(originally published for touchstone | Architecture in Wales, 2016)
Last summer a cocoon appeared in Bute Park, spun between the trees in the shaded area near the Waterbus stop. TAPE was commissioned from Croatian artists’ collective Numen, through a collaboration between the RSPB and Migrations, who develop innovative arts projects in Wales and elsewhere.
The temporary installation, constructed from sticky tape by a group of volunteers, was a suspended biomorphic form in which visitors could walk and crawl, or just sit. This parasitic process had been enacted previously in Paris, to create an extended mesh of translucent passages around the Palais de Tokyo’s concrete pillars.
In both environments the work explored the intersection between sculpture and architecture, underlining the privilege of art to put aside function and permanence, and consider instead the idea of low-tech collaborative construction, in spaces that are underused, abandoned, or defined by long term plans.
TAPE proposes interventions in varying timescales, within and beyond the built, to embrace the possibilities of constant change and gradual transformation, from the ephemeral, though impermanent and semi-permanent manifestations, to substantial structures and infrastructure. Occupation at startlingly different paces is familiar, but often unacknowledged.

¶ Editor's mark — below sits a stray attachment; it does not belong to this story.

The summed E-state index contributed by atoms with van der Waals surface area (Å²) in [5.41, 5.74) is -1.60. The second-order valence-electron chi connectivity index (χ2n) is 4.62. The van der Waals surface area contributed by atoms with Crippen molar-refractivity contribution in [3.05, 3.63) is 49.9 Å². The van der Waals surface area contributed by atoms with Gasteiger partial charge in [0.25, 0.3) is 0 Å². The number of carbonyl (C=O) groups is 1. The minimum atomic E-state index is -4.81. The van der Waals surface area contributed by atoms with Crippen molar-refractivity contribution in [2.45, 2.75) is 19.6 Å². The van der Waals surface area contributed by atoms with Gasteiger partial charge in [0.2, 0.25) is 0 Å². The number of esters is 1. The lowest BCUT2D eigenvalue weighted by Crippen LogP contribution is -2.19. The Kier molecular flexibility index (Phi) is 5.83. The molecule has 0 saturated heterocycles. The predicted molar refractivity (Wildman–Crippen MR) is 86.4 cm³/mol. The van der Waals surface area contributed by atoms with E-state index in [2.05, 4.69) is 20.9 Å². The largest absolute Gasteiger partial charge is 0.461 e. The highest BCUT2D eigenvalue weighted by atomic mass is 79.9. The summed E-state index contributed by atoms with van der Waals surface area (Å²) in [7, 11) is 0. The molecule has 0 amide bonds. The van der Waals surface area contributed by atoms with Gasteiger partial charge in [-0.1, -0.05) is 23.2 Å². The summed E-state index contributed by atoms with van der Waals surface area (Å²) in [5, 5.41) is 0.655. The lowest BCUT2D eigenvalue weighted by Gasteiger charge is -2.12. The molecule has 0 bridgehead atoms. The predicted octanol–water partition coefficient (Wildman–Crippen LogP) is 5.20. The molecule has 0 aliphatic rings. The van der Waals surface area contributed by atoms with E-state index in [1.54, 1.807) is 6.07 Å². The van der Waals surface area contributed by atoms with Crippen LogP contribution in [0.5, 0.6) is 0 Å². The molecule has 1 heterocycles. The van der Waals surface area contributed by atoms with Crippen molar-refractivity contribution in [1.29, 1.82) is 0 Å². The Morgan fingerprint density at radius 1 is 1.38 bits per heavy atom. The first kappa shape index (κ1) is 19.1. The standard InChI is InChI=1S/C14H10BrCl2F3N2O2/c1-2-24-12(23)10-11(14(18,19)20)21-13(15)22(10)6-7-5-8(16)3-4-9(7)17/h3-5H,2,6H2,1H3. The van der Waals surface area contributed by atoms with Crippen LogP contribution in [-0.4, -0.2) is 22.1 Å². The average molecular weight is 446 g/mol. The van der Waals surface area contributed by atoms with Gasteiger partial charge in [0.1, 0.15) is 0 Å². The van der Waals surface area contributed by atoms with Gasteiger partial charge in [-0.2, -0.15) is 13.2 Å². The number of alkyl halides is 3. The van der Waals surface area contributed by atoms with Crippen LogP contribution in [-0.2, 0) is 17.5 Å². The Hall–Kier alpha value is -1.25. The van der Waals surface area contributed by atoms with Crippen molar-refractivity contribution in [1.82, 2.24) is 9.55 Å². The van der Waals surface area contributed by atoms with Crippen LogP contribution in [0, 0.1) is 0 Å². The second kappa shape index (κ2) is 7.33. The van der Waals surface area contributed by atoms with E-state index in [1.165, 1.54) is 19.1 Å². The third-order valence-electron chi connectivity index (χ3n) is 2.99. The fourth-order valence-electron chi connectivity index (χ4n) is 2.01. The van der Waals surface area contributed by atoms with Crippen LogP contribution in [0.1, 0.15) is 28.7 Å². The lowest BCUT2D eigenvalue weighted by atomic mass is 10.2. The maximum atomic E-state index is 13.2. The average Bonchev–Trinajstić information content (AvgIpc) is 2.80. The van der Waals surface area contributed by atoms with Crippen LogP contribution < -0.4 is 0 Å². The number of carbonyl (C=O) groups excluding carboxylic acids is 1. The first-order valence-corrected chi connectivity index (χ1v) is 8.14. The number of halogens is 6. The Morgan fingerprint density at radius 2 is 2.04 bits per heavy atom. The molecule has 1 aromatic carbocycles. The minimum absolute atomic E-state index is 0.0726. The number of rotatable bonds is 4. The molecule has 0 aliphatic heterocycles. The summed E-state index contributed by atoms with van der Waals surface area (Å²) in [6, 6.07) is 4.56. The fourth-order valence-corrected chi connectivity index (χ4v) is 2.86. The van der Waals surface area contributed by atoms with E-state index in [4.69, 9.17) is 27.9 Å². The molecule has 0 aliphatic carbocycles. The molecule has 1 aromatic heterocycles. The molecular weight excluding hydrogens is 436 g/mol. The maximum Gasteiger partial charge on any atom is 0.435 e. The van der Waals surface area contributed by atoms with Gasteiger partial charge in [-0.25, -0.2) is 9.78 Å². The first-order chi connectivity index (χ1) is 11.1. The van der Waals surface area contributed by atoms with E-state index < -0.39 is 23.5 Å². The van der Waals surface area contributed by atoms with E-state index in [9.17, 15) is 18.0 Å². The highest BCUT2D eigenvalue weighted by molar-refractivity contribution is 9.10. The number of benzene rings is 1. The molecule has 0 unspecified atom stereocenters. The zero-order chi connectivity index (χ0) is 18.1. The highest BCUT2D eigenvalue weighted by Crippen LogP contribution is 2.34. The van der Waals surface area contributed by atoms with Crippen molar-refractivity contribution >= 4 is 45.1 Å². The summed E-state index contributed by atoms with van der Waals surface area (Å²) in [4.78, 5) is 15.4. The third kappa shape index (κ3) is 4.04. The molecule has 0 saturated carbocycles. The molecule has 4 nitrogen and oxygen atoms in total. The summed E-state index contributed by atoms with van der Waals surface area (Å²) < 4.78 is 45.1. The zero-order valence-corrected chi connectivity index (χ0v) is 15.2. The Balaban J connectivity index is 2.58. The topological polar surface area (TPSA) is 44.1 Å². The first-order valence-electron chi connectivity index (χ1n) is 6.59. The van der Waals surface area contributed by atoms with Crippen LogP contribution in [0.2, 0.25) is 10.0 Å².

TAPE is as much process and performance as object and, as with performances by National Theatre Wales or other ‘homeless’ organisations, may lead us away from a focus on ownership. Can we draw on history, use and imagination to consider occupation of the city through inventive temporal and spatial mixes? The permissive space of the park was a good place to think of these things, lying in this cocoon.
Bella Kerr, 2016